I can in all honesty say that in almost every company I work with; one of the first things I do is to get them to increase their prices and having done so they are surprised that they don't lose any customers in the process. Yes even in the worst recession in living memory. Why? Am I a genius – I hope so – but no. Am I a magician – no. The answer is almost invariably, because most small companies are selling their product or service too cheaply because they've been conditioned to this as those people who don't want to buy from him use price as the objection.

Realistically as a small business owner you should understand that price is only factor among many people assess before purchasing and its by no means the main factor. Your price should reflect your costs and be sufficient to give you a decent profit. In order to price correctly you should have a detailed analysis and understanding of your costs. This is something that many businesses don't have. Only by understanding what and how your costs are made up in detail can you accurately set your prices over the long term. Whilst the general rule with pricing is that your sales price is 2.4 time manufacture costs, it's still a rule of thumb and likely to lead to a guess-timate of costs which will almost always be less than the real costs.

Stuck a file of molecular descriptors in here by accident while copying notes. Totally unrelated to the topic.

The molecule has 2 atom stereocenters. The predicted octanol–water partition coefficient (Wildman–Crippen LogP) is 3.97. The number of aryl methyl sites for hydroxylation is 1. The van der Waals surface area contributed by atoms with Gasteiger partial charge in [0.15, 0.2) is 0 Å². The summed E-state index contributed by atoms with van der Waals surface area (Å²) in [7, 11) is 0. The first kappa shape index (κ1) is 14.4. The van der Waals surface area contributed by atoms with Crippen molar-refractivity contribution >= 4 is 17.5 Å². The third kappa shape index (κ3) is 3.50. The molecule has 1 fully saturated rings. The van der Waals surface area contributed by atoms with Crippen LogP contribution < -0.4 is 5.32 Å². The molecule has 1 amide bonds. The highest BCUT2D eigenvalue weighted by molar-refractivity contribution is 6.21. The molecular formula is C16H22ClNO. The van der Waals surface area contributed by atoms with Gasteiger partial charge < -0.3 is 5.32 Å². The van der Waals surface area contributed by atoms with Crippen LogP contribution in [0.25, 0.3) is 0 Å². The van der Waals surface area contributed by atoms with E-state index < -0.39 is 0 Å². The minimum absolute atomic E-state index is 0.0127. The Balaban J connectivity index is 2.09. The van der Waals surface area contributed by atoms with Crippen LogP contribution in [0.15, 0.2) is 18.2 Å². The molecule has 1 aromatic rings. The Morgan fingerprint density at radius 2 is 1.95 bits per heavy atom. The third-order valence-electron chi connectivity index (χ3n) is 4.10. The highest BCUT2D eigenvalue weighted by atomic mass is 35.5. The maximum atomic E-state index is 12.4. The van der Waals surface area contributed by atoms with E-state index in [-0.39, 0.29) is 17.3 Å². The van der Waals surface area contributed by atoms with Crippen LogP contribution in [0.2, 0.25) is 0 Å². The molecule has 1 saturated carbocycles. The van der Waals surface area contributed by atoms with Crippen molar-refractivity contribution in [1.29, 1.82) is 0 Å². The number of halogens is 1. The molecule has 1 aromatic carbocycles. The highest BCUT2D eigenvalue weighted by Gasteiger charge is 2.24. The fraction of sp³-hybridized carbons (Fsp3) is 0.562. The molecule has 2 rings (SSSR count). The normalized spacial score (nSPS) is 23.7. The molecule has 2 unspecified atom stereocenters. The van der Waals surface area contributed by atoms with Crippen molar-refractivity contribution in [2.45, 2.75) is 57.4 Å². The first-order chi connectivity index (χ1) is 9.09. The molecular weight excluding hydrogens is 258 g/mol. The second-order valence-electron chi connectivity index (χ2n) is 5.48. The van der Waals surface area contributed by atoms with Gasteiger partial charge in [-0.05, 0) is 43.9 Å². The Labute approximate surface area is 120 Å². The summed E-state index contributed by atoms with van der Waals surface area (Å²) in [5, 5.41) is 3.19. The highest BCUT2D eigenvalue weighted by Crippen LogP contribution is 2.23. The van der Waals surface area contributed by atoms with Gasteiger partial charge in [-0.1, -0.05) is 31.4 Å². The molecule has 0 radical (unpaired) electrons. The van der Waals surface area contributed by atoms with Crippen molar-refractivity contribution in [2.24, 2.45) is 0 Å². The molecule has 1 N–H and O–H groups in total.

You should be increasing your price at a minimum annually to keep in step with the inevitable rise in your costs and additionally if there is a major change in the price of components. Don't worry if you are not the cheapest because it is rare that you will be as there is always likely to be a business with a lower price. Anyway you don't want to be the cheapest because down there is no customer loyalty.

So remember that pricing objections are more likely a cover up for other deficiencies, so don't be afraid to raise your prices and ask those price objectors what they're really unhappy about.

Exigent Consulting provides specialist services for High Growth Business Business Turnaround, and Mentoring to the Small and Medium Business. We help business owners improve the profit performance of their business.